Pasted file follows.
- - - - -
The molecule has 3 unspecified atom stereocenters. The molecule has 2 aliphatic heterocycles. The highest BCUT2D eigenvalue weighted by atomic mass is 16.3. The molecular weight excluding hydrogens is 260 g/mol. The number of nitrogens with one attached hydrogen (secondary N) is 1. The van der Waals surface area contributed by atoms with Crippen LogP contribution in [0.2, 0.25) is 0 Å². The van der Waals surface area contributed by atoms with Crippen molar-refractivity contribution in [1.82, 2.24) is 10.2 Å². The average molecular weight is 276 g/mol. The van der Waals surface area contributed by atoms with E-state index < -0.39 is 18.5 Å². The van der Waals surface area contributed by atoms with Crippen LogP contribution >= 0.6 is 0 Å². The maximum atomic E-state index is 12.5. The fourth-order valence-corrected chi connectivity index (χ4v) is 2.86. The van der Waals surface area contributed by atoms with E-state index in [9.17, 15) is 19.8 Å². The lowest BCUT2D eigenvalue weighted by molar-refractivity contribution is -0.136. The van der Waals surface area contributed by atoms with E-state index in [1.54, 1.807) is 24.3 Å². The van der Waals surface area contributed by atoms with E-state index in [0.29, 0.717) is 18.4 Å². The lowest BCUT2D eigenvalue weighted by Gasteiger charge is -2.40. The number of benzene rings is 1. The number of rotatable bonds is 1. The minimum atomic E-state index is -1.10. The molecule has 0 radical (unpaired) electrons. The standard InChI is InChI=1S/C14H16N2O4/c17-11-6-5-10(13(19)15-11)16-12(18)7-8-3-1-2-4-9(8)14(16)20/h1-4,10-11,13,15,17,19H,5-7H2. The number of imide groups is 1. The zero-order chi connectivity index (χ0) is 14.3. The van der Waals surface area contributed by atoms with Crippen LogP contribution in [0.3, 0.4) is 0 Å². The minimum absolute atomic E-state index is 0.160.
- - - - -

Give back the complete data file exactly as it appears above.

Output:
The molecule has 3 unspecified atom stereocenters. The molecule has 2 aliphatic heterocycles. The highest BCUT2D eigenvalue weighted by atomic mass is 16.3. The molecular weight excluding hydrogens is 260 g/mol. The number of nitrogens with one attached hydrogen (secondary N) is 1. The van der Waals surface area contributed by atoms with Crippen LogP contribution in [0.2, 0.25) is 0 Å². The van der Waals surface area contributed by atoms with Crippen molar-refractivity contribution in [1.82, 2.24) is 10.2 Å². The average molecular weight is 276 g/mol. The van der Waals surface area contributed by atoms with E-state index < -0.39 is 18.5 Å². The van der Waals surface area contributed by atoms with Crippen LogP contribution >= 0.6 is 0 Å². The maximum atomic E-state index is 12.5. The fourth-order valence-corrected chi connectivity index (χ4v) is 2.86. The van der Waals surface area contributed by atoms with E-state index in [9.17, 15) is 19.8 Å². The lowest BCUT2D eigenvalue weighted by molar-refractivity contribution is -0.136. The van der Waals surface area contributed by atoms with E-state index in [1.54, 1.807) is 24.3 Å². The van der Waals surface area contributed by atoms with E-state index in [0.29, 0.717) is 18.4 Å². The lowest BCUT2D eigenvalue weighted by Gasteiger charge is -2.40. The number of benzene rings is 1. The number of rotatable bonds is 1. The minimum atomic E-state index is -1.10. The molecule has 0 radical (unpaired) electrons. The standard InChI is InChI=1S/C14H16N2O4/c17-11-6-5-10(13(19)15-11)16-12(18)7-8-3-1-2-4-9(8)14(16)20/h1-4,10-11,13,15,17,19H,5-7H2. The number of imide groups is 1. The zero-order chi connectivity index (χ0) is 14.3. The van der Waals surface area contributed by atoms with Crippen LogP contribution in [0.3, 0.4) is 0 Å². The minimum absolute atomic E-state index is 0.160.